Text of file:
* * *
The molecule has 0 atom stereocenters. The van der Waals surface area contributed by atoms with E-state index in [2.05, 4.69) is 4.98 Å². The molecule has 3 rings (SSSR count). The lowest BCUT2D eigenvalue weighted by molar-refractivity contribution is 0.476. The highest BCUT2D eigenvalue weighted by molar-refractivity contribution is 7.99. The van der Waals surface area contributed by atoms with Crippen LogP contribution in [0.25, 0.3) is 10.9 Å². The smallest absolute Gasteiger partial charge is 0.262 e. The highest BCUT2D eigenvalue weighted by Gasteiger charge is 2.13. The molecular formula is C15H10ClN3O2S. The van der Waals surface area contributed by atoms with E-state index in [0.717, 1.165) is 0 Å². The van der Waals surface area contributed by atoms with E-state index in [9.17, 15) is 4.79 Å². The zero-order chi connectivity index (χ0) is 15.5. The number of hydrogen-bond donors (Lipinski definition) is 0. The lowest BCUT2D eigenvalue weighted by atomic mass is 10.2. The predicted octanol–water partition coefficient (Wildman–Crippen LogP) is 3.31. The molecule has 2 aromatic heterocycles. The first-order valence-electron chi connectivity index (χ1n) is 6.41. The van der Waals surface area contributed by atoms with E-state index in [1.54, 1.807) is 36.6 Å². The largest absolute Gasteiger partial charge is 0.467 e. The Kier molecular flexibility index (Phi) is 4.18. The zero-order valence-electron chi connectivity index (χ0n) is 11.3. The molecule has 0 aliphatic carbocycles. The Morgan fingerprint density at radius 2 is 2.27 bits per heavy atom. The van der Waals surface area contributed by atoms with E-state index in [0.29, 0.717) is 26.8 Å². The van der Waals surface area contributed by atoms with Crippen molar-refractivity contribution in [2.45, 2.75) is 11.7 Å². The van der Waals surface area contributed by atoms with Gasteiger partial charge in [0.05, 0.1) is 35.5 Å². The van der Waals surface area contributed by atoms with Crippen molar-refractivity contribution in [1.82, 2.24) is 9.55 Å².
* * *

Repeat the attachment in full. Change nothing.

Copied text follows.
The molecule has 0 atom stereocenters. The van der Waals surface area contributed by atoms with E-state index in [2.05, 4.69) is 4.98 Å². The molecule has 3 rings (SSSR count). The lowest BCUT2D eigenvalue weighted by molar-refractivity contribution is 0.476. The highest BCUT2D eigenvalue weighted by molar-refractivity contribution is 7.99. The van der Waals surface area contributed by atoms with Crippen LogP contribution in [0.25, 0.3) is 10.9 Å². The smallest absolute Gasteiger partial charge is 0.262 e. The highest BCUT2D eigenvalue weighted by Gasteiger charge is 2.13. The molecular formula is C15H10ClN3O2S. The van der Waals surface area contributed by atoms with E-state index in [0.717, 1.165) is 0 Å². The van der Waals surface area contributed by atoms with E-state index in [9.17, 15) is 4.79 Å². The zero-order chi connectivity index (χ0) is 15.5. The number of hydrogen-bond donors (Lipinski definition) is 0. The lowest BCUT2D eigenvalue weighted by atomic mass is 10.2. The predicted octanol–water partition coefficient (Wildman–Crippen LogP) is 3.31. The molecule has 2 aromatic heterocycles. The first-order valence-electron chi connectivity index (χ1n) is 6.41. The van der Waals surface area contributed by atoms with E-state index in [1.54, 1.807) is 36.6 Å². The largest absolute Gasteiger partial charge is 0.467 e. The Kier molecular flexibility index (Phi) is 4.18. The zero-order valence-electron chi connectivity index (χ0n) is 11.3. The molecule has 0 aliphatic carbocycles. The Morgan fingerprint density at radius 2 is 2.27 bits per heavy atom. The van der Waals surface area contributed by atoms with E-state index in [0.29, 0.717) is 26.8 Å². The van der Waals surface area contributed by atoms with Crippen molar-refractivity contribution in [2.45, 2.75) is 11.7 Å². The van der Waals surface area contributed by atoms with Gasteiger partial charge in [0.05, 0.1) is 35.5 Å². The van der Waals surface area contributed by atoms with Crippen molar-refractivity contribution in [1.82, 2.24) is 9.55 Å².